Turning down a chance to be his benefactor’s “hired hand” on a tour, Stevie stuck to his guns, recording “Texas Flood” for release in 1983.  More albums followed: “Couldn’t Stand the Weather” in 1985, “Soul to Soul” and “Live Alive” a year later, and “In Step” in 1989.  Addiction problems followed, and relationship problems — the usual bugaboos, it often seems, of creative spirits.  Like so many before him, I suppose Stevie had to live the blues, too, with as much authenticity as that with which he played them.  As I understand it, he moved home to Dallas, cleaned up, got a new girlfriend, and made a blues album (“Family Style”) with Jimmie, but then, as they say, Fate intervened.

Joe Louis Walker and Stevie Ray Vaughan relaxi...
Joe Louis Walker and Stevie Ray Vaughan relaxing at home (Photo credit: Wikipedia)

Following an extended blues jam, at the Alpine Valley Music Theatre, located in East Troy, Wisconsin, with Eric Clapton, Albert Collins, Albert King and Buddy Guy — the kind of show the ancient Greek gods must have heard, up on Mount Olympus — it seems Stevie Ray wanted to arrive early in Chicago, so he could phone up his new girlfriend.  So he decided to hop aboard a night-flying helicopter – and … well, instead, arrived in rock and roll heaven, or blues heaven, just thirty-five years young.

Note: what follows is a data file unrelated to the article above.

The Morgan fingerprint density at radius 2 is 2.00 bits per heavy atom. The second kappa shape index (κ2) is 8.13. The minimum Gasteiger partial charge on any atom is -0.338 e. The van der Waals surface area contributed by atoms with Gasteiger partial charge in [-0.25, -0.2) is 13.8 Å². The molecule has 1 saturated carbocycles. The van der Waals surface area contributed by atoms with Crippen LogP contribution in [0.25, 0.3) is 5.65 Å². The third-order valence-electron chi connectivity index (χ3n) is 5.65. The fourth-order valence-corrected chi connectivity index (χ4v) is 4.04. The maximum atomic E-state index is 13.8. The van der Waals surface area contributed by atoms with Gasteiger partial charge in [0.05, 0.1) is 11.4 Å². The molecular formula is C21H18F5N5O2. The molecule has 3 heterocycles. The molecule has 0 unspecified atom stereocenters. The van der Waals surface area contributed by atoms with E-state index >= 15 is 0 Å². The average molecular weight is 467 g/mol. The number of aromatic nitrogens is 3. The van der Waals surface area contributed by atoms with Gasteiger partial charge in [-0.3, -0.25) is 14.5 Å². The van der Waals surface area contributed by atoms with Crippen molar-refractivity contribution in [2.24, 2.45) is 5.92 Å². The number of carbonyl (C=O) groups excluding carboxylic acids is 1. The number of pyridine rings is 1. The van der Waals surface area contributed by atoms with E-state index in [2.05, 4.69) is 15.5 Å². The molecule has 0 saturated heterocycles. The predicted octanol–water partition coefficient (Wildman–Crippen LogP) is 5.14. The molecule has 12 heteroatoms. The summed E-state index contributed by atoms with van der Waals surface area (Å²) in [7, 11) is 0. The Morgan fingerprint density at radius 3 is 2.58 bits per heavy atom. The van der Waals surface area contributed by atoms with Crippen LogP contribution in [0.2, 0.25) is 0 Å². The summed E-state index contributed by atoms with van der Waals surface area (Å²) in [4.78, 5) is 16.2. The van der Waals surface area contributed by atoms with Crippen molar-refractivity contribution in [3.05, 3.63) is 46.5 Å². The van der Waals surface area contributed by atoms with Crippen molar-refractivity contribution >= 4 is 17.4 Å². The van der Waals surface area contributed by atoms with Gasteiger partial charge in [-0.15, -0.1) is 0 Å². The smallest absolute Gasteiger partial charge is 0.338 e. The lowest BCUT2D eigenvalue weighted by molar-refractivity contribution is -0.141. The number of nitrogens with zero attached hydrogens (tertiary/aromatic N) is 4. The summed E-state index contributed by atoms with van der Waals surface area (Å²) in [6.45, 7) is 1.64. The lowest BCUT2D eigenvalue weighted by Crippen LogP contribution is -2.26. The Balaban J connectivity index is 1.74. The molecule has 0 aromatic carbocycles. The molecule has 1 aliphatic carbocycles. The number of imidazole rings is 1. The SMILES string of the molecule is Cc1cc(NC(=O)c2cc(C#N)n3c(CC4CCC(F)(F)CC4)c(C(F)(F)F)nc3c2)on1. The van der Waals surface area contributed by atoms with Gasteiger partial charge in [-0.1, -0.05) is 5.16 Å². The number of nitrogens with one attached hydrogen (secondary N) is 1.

Austin, of course, continued to bustle and expand, becoming renowned for its cultural and other attractions; it went from being a “well-kept secret”, in S.R.V.’s lifetime, to an ever-expanding “hot spot” – perhaps the fastest-growing city in Texas.  For many who wish to “Keep Austin Weird”, not commercialized, this is a drawback.  Few outside of town realize that giants walked the streets there, lugging their instruments and their aspirations to Clifford Antone‘s famed nightclub, and similar venues, in years past.


I won’t say I’ve had it rough, but I belong to an enigmatic minority group.  Many think we’re absentminded, clumsy, lack certain job skills, are more prone to illness and injury, and won’t live as long as members of the majority will (or can) do.  Some of the more charming words wielded against us include the Greek Skaios, which means “ill-omened”; the French gauche, “awkward”; even the Gaelic Ciotóg, which means “the strange one” (shame on my ancestors for that one, I guess).  When I was just a small fry, I learned that names can’t hurt me – which is good, because I also learned that I am left-handed, and that, I couldn’t change.